1The FCA has investigation and sanctioning powers in relation to both criminal and civil breaches of the Payment Services Regulations. The Payment Services Regulations impose requirements including, amongst other things, obligations on payment service providers to provide users with a range of information and various provisions regulating the rights and obligations of payment service users and providers.
1The FCA's approach to enforcing the Payment Services Regulations will mirror its general approach to enforcing the Act, as set out in EG 2. It will seek to exercise its enforcement powers in a manner that is transparent, proportionate, responsive to the issue, and consistent with its publicly stated policies. It will also seek to ensure fair treatment when exercising its enforcement powers. Finally, it will aim to change the behaviour of the person who is the subject of its action, to deter future non-compliance by others, to eliminate any financial gain or benefit from non-compliance, and where appropriate, to remedy the harm caused by the non-compliance.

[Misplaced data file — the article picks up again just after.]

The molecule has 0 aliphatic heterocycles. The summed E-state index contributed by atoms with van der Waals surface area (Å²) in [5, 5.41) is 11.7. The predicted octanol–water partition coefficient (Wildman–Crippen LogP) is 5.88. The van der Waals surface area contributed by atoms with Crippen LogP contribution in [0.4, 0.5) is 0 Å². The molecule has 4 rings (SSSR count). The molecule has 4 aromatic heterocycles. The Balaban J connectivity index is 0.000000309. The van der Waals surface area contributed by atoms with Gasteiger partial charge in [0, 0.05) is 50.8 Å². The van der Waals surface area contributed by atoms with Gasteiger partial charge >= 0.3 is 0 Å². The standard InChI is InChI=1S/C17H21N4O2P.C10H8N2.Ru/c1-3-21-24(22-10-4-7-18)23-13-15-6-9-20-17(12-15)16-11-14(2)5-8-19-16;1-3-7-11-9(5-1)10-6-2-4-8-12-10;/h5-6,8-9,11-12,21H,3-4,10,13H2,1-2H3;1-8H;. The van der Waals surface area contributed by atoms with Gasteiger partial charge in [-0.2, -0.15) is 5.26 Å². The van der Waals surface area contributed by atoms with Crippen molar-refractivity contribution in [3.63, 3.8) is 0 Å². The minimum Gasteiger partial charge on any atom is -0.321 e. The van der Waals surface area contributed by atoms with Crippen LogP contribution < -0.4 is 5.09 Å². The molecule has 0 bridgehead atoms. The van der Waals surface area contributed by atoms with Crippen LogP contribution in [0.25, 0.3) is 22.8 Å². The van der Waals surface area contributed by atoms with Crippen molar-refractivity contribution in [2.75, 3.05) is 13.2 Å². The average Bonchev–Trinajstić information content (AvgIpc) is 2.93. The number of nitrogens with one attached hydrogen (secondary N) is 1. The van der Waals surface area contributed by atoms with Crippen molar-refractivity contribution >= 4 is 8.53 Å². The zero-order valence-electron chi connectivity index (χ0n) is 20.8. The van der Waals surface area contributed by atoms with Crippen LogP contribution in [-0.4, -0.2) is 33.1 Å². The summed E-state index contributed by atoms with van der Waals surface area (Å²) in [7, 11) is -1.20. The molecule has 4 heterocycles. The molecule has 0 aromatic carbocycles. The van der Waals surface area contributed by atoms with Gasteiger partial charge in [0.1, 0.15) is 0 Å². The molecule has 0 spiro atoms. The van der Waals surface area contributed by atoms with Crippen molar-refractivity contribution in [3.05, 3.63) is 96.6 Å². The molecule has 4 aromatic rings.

- the power to require information;
- powers of entry and inspection;
- power of public censure;
- the power to impose financial penalties;
- the power to prosecute or fine unauthorised providers; and
- the power to vary an authorisation on its own initiative.
1The Payment Services Regulations, for the most part, mirror the FCA's investigative, sanctioning and regulatory powers under the Act. The FCA has decided to adopt procedures and policies in relation to the use of those powers akin to those it has under the Act. Key features of the FCA's approach are described below.